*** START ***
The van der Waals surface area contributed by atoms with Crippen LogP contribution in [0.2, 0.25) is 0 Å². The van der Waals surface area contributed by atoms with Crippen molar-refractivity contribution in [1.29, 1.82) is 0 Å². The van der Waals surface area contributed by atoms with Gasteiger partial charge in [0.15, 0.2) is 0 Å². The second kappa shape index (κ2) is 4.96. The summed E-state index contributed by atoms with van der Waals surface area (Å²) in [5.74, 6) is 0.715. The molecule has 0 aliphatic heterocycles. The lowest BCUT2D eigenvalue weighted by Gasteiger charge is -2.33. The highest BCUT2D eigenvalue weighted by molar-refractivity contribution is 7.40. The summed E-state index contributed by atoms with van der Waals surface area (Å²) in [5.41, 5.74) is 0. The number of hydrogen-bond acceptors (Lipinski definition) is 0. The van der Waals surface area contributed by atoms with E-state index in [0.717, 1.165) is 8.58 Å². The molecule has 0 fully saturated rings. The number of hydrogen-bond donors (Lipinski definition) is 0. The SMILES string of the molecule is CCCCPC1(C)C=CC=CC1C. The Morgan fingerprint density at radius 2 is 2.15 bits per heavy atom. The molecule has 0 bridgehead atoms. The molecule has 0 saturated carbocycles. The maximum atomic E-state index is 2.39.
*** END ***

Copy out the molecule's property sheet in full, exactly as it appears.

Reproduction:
The van der Waals surface area contributed by atoms with Crippen LogP contribution in [0.2, 0.25) is 0 Å². The van der Waals surface area contributed by atoms with Crippen molar-refractivity contribution in [1.29, 1.82) is 0 Å². The van der Waals surface area contributed by atoms with Gasteiger partial charge in [0.15, 0.2) is 0 Å². The second kappa shape index (κ2) is 4.96. The summed E-state index contributed by atoms with van der Waals surface area (Å²) in [5.74, 6) is 0.715. The molecule has 0 aliphatic heterocycles. The lowest BCUT2D eigenvalue weighted by Gasteiger charge is -2.33. The highest BCUT2D eigenvalue weighted by molar-refractivity contribution is 7.40. The summed E-state index contributed by atoms with van der Waals surface area (Å²) in [5.41, 5.74) is 0. The number of hydrogen-bond acceptors (Lipinski definition) is 0. The van der Waals surface area contributed by atoms with E-state index in [0.717, 1.165) is 8.58 Å². The molecule has 0 fully saturated rings. The number of hydrogen-bond donors (Lipinski definition) is 0. The SMILES string of the molecule is CCCCPC1(C)C=CC=CC1C. The Morgan fingerprint density at radius 2 is 2.15 bits per heavy atom. The molecule has 0 bridgehead atoms. The molecule has 0 saturated carbocycles. The maximum atomic E-state index is 2.39.